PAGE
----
Standard amorphous silicon electronic portal imaging devices (a-Si EPIDs) are x-ray imagers used frequently in radiotherapy that indirectly detect incident x-rays using a metal plate and phosphor screen. These detectors may also be used as two-dimensional dosimeters; however, they have a well-characterized nonwater-equivalent dosimetric response. Plastic scintillating (PS) fibers, on the other hand, have been shown to respond in a water-equivalent manner to x-rays in the energy range typically encountered during radiotherapy. In this study, the authors report on the first experimental measurements taken with a novel prototype PS a-Si EPID developed for the purpose of performing simultaneous imaging and dosimetry in radiotherapy. This prototype employs an array of PS fibers in place of the standard metal plate and phosphor screen. The imaging performance and dosimetric response of the prototype EPID were evaluated experimentally and compared to that of the standard EPID.
Clinical 6 MV photon beams were used to first measure the detector sensitivity, linearity of dose response, and pixel noise characteristics of the prototype and standard EPIDs. Second, the dosimetric response of each EPID was evaluated relative to a reference water-equivalent dosimeter by measuring the off-axis and field size response in a nontransit configuration, along with the off-axis, field size, and transmission response in a transit configuration using solid water blocks. Finally, the imaging performance of the prototype and standard EPIDs was evaluated quantitatively by using an image quality phantom to measure the contrast to noise ratio (CNR) and spatial resolution of images acquired with each detector, and qualitatively by using an anthropomorphic phantom to acquire images representative of human anatomy.
The prototype EPID's sensitivity was 0.37 times that of the standard EPID. Both EPIDs exhibited responses that were linear with delivered dose over a range of 1–100 monitor units. Over this range, the prototype and standard EPID central axis responses agreed to within 1.6%. Images taken with the prototype EPID were noisier than those taken with the standard EPID, with fractional uncertainties of 0.2% and 0.05% within the central 1 cm2, respectively. For all dosimetry measurements, the prototype EPID exhibited a near water-equivalent response whereas the standard EPID did not. The CNR and spatial resolution of images taken with the standard EPID were greater than those taken with the prototype EPID.
A prototype EPID employing an array of PS fibers has been developed and the first experimental measurements are reported. The prototype EPID demonstrated a much morewater-equivalent dose response than the standard EPID. While the imaging performance of the standard EPID was superior to that of the prototype, the prototype EPID has many design characteristics that may be optimized to improve imaging performance. This investigation demonstrates the feasibility of a new detector design for simultaneous imaging and dosimetry treatment verification in radiotherapy.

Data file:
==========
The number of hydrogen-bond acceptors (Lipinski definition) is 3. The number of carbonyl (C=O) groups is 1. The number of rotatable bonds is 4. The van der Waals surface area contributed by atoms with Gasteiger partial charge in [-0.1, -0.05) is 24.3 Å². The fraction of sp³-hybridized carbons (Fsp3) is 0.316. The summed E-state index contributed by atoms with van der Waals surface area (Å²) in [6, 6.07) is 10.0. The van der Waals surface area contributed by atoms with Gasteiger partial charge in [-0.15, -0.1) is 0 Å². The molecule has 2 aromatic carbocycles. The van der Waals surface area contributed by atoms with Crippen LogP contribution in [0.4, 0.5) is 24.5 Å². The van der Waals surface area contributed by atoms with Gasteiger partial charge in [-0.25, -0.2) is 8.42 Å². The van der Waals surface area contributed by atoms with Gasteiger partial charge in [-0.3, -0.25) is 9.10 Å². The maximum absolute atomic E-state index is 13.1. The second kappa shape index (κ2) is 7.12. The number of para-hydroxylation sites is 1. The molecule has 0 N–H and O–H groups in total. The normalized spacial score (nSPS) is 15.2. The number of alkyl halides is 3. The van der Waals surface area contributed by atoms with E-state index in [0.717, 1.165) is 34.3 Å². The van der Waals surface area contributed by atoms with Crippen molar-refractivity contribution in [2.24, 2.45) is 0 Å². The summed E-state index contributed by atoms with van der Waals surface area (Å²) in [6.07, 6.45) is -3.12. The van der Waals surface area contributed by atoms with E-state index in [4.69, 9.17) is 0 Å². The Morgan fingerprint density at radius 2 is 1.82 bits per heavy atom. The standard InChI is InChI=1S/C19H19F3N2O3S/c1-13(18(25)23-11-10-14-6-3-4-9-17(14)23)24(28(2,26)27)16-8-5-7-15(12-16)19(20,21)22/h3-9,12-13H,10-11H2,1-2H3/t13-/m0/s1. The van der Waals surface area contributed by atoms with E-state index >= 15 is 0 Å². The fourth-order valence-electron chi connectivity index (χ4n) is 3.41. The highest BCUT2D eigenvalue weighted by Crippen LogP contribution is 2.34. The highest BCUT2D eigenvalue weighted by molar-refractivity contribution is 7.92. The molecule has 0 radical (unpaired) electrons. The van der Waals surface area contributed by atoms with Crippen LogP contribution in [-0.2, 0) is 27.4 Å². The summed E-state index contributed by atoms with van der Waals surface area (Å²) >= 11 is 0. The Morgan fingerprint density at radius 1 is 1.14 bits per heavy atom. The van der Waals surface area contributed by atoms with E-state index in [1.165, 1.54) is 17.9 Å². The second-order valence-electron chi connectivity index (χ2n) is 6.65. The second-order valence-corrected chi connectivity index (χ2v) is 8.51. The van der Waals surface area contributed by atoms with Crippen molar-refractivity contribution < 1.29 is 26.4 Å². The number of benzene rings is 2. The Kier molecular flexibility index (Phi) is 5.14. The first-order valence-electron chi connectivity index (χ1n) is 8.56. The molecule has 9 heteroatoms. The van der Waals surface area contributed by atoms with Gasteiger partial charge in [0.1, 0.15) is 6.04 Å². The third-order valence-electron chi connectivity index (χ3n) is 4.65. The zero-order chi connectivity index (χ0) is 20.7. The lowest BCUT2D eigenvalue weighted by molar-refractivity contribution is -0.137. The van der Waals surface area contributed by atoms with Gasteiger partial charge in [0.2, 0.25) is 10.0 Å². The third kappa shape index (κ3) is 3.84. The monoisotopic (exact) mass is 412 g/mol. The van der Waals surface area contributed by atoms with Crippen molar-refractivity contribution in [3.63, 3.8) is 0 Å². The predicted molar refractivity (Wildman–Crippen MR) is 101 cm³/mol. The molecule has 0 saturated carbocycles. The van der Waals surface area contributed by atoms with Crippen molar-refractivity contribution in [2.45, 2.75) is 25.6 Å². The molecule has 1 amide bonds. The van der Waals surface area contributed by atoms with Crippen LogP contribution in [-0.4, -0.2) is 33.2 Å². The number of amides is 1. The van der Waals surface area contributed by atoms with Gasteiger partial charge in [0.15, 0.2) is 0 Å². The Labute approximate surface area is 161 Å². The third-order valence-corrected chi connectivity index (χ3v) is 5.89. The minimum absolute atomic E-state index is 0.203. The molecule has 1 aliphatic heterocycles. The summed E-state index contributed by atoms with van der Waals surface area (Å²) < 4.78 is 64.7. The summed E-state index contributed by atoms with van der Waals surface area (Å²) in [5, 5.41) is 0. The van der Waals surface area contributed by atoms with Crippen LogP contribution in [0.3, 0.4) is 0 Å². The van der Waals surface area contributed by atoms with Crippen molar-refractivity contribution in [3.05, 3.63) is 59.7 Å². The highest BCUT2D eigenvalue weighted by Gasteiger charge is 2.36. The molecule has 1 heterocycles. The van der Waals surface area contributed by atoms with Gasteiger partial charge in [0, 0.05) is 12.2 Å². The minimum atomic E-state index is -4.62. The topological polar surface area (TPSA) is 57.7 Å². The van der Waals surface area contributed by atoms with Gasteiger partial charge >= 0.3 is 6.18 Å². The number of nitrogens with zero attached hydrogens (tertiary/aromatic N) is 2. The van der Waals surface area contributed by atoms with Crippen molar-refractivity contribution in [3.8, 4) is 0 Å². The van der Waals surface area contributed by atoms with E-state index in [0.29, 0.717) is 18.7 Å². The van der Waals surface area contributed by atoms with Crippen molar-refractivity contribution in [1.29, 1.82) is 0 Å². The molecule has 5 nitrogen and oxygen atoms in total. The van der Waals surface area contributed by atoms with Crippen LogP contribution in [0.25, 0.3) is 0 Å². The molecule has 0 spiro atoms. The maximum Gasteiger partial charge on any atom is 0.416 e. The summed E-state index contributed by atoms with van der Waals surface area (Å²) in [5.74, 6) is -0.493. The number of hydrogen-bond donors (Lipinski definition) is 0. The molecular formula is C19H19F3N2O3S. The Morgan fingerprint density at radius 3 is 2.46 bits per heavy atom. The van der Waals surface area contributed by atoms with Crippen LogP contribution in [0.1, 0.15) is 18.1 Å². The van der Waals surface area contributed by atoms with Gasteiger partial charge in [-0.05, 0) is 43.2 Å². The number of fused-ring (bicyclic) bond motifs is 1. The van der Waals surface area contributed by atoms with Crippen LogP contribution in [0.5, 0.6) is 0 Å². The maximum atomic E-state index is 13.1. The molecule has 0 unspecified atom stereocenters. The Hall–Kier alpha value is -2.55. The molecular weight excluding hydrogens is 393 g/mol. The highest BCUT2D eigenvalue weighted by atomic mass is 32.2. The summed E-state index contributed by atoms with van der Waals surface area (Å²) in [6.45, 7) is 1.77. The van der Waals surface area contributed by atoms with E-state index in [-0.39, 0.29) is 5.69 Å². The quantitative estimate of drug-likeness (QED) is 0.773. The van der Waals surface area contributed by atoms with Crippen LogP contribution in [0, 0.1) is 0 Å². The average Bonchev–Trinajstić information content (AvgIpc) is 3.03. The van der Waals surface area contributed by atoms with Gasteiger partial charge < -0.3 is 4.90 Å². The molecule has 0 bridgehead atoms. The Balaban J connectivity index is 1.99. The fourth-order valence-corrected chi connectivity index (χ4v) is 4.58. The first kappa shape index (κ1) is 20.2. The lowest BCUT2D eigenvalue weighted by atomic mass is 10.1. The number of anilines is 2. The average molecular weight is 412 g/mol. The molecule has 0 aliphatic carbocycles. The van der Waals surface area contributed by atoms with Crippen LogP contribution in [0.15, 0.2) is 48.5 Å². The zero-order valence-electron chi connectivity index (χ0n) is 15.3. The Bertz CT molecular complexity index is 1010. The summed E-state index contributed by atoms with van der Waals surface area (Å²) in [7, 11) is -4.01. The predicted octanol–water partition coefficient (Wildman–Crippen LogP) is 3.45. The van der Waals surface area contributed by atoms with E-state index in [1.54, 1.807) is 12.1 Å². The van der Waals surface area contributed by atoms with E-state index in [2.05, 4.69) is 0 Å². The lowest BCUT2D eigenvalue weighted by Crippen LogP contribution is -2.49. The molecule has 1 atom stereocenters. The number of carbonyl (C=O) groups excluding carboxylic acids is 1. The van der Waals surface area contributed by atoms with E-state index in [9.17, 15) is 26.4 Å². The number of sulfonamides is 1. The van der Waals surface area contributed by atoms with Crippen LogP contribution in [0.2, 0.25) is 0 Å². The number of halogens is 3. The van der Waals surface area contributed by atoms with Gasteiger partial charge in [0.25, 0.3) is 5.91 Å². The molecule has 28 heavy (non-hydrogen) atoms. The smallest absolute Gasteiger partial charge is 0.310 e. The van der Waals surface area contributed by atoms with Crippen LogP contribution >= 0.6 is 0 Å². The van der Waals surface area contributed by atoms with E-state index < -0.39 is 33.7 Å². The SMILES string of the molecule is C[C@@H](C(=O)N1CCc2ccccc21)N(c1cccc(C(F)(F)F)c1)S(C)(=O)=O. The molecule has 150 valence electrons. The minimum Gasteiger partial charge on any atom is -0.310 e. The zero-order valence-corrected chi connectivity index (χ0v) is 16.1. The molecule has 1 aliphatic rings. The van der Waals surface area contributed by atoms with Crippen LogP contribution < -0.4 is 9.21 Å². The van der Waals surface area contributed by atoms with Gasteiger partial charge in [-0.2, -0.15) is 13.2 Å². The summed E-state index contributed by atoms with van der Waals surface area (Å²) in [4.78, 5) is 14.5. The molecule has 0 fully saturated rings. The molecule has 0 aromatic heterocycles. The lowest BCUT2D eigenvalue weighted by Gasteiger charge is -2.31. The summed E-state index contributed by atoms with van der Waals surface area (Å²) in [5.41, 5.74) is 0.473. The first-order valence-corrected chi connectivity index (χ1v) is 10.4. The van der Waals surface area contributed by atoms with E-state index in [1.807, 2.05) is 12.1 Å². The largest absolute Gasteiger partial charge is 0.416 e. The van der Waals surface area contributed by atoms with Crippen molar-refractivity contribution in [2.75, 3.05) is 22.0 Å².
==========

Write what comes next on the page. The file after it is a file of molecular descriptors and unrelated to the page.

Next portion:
The authors would like to acknowledge funding support from the Cancer Institute NSW (Research Equipment Grant 10/REG/1-20) and Cancer Council NSW (Grant ID RG 11-06). S.J.B. would also like to thank The University of Sydney and the Institute of Medical Physics for scholarship support, as well as the Liverpool and Macarthur Cancer Therapy Centers for additional financial support. Thanks also to Rob Saunders of Nucletron for facilitating prototype design discussions with Saint-Gobain Crystals. The authors report no conflicts of interest in conducting the research.
II. METHOD AND MATERIALS
II.A. Detector design and settings
II.A.1. Standard EPID configuration
II.A.2. Prototype EPID configuration
II.B. Detector sensitivity, linearity, and pixel noise
II.C. Dose response evaluation
II.C.1. Off-axis response
II.C.2. Field size response
II.C.3. Transmission factors
II.D. Image quality evaluation
II.D.1. QC-3V phantom
II.D.2. Anthropomorphic phantom
III. RESULTS AND DISCUSSION
III.A. Detector sensitivity, linearity, and pixel noise
III.B. Dose response evaluation
III.B.1. Off-axis response
III.B.2. Field size response
III.B.3. Transmission factors
III.C. Image quality evaluation
III.C.1. QC-3V phantom
III.C.2. Anthropomorphic phantom
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